Research into such alternative formulations as well as understanding products' eco-footprint and circularity capabilities through life-cycle assessments are increasingly gaining traction to address the climate change issue. Let us deep dive into some of them:

Moving to renewables: Reducing energy costs is one of the most obvious ways that renewable energy may help businesses save money. Businesses can use renewable energy sources such as solar panels, wind turbines and other sources to power their operations by installing them on their properties. By moving to renewables, businesses are assisting in the fight against climate change and averting problems of public health brought on by the use of fossil fuels. If renewable energy sources are widely used, this could aid in lowering future hazards.

Transitioning to sustainable sourcing

Businesses are devising sourcing policies that are not just green but also about responsible procurement. Some top companies are taking action to secure supplies of green resources. According to McKinsey, in 2030 demand for green steel in Europe could be double than the available supply. Businesses can immediately make changes to some items to incorporate low-emissions materials and components. For that, they might need a significant amount of lead time to redesign products and retool manufacturing techniques.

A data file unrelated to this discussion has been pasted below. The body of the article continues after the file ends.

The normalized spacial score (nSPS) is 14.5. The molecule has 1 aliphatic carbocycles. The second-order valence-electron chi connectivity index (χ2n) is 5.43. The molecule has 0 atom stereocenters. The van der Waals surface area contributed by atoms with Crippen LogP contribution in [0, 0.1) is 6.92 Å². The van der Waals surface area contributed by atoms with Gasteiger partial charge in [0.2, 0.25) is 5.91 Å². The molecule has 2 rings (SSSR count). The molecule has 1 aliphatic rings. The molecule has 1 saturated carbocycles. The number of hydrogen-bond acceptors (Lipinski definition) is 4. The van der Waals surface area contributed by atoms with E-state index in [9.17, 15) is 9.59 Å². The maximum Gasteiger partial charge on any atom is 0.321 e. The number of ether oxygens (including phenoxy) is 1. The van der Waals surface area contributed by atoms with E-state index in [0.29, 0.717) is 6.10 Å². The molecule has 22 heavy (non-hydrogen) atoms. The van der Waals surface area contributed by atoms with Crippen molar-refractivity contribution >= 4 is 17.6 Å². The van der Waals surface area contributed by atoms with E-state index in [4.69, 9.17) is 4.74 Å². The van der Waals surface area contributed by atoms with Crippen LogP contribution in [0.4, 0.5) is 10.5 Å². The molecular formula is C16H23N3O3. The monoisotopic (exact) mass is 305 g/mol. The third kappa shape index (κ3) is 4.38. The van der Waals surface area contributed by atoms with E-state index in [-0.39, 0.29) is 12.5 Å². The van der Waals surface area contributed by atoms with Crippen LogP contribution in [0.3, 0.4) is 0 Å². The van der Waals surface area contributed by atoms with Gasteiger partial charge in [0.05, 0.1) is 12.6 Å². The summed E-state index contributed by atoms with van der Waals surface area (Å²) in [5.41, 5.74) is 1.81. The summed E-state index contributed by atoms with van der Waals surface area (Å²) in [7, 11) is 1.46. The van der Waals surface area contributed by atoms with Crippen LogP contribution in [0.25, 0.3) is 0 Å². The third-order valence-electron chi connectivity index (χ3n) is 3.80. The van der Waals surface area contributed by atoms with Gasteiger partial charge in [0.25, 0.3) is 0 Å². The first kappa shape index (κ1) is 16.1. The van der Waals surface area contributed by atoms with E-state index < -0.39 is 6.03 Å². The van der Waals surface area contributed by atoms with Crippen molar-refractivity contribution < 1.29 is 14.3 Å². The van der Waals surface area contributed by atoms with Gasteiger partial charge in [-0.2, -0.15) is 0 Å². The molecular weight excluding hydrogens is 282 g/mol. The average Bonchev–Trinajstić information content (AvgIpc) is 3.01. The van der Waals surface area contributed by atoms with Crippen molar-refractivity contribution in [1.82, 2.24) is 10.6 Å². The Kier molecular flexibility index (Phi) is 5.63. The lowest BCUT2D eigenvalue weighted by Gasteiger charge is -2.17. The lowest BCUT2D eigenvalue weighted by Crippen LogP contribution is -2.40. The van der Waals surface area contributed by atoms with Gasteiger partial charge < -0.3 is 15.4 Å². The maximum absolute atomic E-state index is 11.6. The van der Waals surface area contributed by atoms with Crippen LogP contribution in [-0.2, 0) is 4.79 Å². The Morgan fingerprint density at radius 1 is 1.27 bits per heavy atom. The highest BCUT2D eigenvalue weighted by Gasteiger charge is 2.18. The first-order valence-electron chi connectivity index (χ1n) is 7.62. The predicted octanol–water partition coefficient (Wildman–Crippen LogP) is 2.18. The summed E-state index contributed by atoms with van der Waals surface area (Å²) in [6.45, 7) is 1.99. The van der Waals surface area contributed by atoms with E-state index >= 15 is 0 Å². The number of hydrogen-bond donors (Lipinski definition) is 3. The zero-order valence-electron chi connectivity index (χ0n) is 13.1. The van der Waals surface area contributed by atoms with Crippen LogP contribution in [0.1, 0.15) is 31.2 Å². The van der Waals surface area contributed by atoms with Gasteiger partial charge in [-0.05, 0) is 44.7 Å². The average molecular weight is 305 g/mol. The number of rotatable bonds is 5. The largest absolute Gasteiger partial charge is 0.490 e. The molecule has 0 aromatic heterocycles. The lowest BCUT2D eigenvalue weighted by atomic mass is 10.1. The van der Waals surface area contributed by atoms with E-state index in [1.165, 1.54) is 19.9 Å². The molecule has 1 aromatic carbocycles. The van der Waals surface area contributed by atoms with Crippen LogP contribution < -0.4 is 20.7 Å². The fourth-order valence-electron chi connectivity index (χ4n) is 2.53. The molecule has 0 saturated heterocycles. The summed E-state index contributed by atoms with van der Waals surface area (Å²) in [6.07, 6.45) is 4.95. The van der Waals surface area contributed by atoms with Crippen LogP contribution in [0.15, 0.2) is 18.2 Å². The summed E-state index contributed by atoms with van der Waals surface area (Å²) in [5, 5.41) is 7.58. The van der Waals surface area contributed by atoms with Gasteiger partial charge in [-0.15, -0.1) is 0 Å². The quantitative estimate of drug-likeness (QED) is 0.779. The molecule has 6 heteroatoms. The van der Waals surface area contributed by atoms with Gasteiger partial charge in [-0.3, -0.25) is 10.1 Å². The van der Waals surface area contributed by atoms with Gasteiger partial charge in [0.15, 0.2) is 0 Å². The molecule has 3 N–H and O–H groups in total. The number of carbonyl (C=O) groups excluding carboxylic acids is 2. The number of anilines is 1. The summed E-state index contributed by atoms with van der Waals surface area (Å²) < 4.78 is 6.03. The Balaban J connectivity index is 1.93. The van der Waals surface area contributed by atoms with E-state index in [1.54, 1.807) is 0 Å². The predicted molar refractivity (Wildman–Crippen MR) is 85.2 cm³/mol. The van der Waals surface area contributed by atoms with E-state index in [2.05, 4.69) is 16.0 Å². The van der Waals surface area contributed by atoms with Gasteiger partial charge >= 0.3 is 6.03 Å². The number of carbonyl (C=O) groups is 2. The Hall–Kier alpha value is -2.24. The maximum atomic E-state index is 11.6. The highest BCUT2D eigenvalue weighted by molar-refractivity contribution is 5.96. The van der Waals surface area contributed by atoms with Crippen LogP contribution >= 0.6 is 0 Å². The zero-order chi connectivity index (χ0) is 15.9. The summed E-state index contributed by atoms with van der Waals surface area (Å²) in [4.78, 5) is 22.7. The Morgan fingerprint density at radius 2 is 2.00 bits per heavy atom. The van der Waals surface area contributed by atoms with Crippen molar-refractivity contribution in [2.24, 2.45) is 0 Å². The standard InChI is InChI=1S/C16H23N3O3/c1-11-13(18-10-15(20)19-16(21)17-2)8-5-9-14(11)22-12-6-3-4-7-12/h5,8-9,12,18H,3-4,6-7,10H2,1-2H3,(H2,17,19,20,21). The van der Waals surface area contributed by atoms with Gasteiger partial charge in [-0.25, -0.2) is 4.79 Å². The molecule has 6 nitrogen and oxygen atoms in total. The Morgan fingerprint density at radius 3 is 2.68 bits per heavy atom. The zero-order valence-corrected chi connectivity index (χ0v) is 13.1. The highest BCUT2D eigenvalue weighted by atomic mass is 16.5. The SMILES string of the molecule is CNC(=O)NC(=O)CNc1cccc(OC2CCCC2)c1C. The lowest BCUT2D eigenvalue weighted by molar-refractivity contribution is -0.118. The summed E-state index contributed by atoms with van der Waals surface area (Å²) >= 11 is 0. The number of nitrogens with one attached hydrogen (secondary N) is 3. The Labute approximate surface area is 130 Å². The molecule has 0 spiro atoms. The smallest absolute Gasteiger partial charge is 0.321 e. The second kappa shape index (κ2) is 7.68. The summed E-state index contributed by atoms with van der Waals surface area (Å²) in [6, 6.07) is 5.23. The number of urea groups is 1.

Developing a green product portfolio

Manufacturers must ensure that their products are high quality and guarantee environmental viability. They can conduct lifecycle evaluations for their product families to identify areas where energy optimisation or material substitution is required to decrease a product’s eco-footprint. Designing eco-friendly products that ensure consumers and end-users have access to green goods and services that contribute to a more connected and greener world is the need of the hour.

Creating a circular economy: Due to the volume of waste created, waste management is a global problem. Businesses can prioritize reusing waste over recycling and ensuring more circular use of byproducts generated during the manufacturing process. They can undertake measures like responsible waste management, reducing emissions from manufacturing, storage and transportation

Low carbon transition does not necessarily have to be financially retributive. For instance, promoting circularity through waste reduction or diversion efforts has helped corporates turn waste into revenue streams as well as enhance their manufacturing efficiencies significantly. Further, the World Resource Council has labeled low-carbon growth as a $26-trillion economic opportunity. However, besides corporates, unlocking it will call for conscious efforts by investors, consumers, policymakers and political actors alike at the local and international levels.

Truly, while the risks of climate change have been well-perceived for a long time, business as usual has been about striking a balance between the costs of action and inaction and maximizing financial dividends here and now. Climate debt is piling up, and if catastrophic challenges to the global economy are to be averted, it has to be paid right now.

(The author is Global ESG Head, STL)